Carry It Forward

One of the simplest and most useful features in an operational log is a carry forward note. Here’s an explanation of what a carry forward note is and how it’s used.

Almost any significant operation must maintain an operating record, a diary or chronology of what operators knew about operating conditions and the actions/decisions they made while on-shift.  This includes routine data captured showing evidence of operating practices, but it also includes important information that affects operational decisions. For many, even today, these records are kept on paper and look exactly like a personal diary. Each entry has a time that indicates when the entry was made, who made it and whatever note needs to be recorded, whether about observed conditions or actions being taken or consequential decisions being made.

While many still use paper, others have adopted electronic log books in lieu of their paper records.  There are many, many reasons why this is superior to paper records, but one that’s fairly common, perhaps not present in all electronic log books, is a “carry forward” feature for notes.

In operations it’s not uncommon that an observed condition or temporary operating instruction may affect operational activities for a period of time.  Carry Forward Notes can help keep operators aware of such conditions until they end or are resolved by “carrying the note forward” until that carry forward condition is ended.  Don’t confuse “carry forward” with persistence. Operating records persist all notes indefinitely, or until retention policy causes them to be removed. The term Carry Forward, here, means carrying the relevance or importance forward.

In practice this means a couple of things. First, it means that, in addition to having a point in time to which the note applies (just like the time in the diary entry), the note has an end time of relevance, which when taken together means that the note has a “timeframe” of relevance.  Therefore, when one queries the system for notes relevant to a given time span, let’s say a certain day or shift or week of the operation’s history, any carry forward notes that were relevant over the entire time span of the query will be found – not just the ones added during that period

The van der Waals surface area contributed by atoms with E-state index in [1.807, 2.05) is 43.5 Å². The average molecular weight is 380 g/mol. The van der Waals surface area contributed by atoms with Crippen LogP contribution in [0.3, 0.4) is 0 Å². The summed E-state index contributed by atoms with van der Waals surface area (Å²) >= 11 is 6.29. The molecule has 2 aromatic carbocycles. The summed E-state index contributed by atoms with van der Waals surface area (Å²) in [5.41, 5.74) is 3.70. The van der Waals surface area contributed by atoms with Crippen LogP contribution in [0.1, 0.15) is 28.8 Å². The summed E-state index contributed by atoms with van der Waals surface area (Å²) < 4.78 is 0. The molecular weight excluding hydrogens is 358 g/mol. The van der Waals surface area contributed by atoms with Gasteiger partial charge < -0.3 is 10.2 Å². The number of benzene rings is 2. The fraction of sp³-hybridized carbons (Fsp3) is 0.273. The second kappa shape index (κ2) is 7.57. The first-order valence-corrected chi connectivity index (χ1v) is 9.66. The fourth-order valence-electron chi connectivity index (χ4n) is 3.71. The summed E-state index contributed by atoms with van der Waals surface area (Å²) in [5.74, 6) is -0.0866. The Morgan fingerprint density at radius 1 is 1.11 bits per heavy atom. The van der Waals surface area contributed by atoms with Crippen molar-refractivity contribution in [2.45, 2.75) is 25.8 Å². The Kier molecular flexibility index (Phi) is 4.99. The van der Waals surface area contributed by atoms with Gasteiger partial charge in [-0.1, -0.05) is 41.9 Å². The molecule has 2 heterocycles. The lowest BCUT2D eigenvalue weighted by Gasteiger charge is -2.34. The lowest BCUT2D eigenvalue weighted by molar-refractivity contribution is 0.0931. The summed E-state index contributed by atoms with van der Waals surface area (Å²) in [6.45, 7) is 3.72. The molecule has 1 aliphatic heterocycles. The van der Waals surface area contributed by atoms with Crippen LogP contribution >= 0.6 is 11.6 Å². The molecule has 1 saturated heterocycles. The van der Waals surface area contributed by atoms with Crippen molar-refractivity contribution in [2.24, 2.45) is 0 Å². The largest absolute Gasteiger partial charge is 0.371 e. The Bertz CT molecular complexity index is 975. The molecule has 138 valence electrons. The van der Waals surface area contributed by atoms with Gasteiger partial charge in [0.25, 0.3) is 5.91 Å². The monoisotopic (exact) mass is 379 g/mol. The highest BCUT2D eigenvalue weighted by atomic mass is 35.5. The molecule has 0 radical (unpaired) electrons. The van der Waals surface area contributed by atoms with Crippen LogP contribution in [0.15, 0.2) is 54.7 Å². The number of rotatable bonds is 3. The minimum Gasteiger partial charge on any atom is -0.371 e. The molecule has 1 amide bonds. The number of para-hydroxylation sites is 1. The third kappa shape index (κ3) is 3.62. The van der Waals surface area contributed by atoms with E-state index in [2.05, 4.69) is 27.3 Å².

Many electronic log books have special behavior for their log views in regard to notes being carried forward, or that have been carried forward, so that any notes that are still in an active carry forward (i.e., that either don’t have an end time set for the carry forward or that have a carry forward end time in the future) will appear prominently in their “current” log views – essentially, they are “pinned” to the top of the view and stay there until they are ended, at which time they begin to fall into history, as new notes are subsequently added.

So, the proper use of the carry forward feature is to indicate notes that have a continuing effect on operations until whatever the note’s subject may be is resolved or no longer affecting operational decision-making.

In practice we see this used often for either temporary operating instructions or temporary modifications (TOI/TMOD), sometimes called a “jumper” log.  When used properly, it not only creates a quick list of important conditions, it maintains a history of those conditions and their durations.  When coupled with sign-offs, one can know who authorized or initially recorded the condition or instruction and who authorized the removal of the condition or instruction from the operating record.

Now that you know, give some consideration to how using carry forward notes might improve your operation.